I spent the first 5 years of my life in a small Upper Silesian town, Kosel, where my father was then acting head of the Income tax department. To be precise – not five years, but five years and three days. Kaethe was detailed to take me to my grandparents at Glogau while our Kosel apartment was packed up and the family moved to Breslau, the provincial capital.
Poor Kaethe – I got her into trouble immediately. My mother had given her instructions to say I was not yet five because below five children travelled gratis. So, when the ticket inspector came, she did as she had been instructed. I, however, protested proudly I had turned five the week before. It caused some amusement among travellers in our compartment. Kaethe, however, was not amused. She was fined.
In Kindergarten, earlier, I had suffered some teasing. “O-beine” they had called me – “Bow-legs.”
A few weeks before the move I had been seriously ill with one of the many childhood diseases then common – measles or scarlet fever, I’m not certain which. I ran a high temperatures and my anxious parents called in a child specialist from Breslau who was a family friend. He came by train, a journey of some three hours. On enquiring, Dr Weigert was shocked to find that I had not yet been started on supplementary feeding and was being reared entirely on breast milk. But that was what my peasant nurses thought right and mother did not know any better.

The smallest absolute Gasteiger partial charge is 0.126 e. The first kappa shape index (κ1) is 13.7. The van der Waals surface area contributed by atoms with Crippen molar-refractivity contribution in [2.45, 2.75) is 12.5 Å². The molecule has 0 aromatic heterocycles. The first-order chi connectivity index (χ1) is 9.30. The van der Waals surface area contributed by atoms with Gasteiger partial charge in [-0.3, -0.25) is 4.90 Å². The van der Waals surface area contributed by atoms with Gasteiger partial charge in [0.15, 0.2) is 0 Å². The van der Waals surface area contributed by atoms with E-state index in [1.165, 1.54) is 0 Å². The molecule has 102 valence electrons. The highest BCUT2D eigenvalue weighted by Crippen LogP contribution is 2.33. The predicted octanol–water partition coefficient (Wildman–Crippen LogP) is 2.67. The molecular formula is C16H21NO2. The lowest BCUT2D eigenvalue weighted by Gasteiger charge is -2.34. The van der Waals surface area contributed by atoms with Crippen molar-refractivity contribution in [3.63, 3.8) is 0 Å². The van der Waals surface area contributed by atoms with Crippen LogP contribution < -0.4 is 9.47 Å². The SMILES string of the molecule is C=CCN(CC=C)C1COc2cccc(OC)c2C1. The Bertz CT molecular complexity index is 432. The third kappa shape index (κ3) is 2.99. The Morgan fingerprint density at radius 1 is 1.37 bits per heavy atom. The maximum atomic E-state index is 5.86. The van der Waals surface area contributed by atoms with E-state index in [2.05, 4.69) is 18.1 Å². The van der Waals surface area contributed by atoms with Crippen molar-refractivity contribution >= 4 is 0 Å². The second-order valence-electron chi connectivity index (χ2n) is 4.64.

Dr Weigert demanded an immediate change. He pointed out that it was this diet had made me bow-legged. He hoped the changed diet he recommended had come early enough to straighten out my bones.
Looking back, almost 90 years later, it surprises me that my mother would have relied entirely on the advice of semiliterate peasant girls in such matters … but she was very young. She had married at 20 and had a child – me – before 22. There were, of course, doctors at Kosel – one was even a good friend – but, apparently, there was no child specialist.
True, an entire avalanche of books on child-rearing followed, but later and I fear my bow legs did nothing to hurry it along.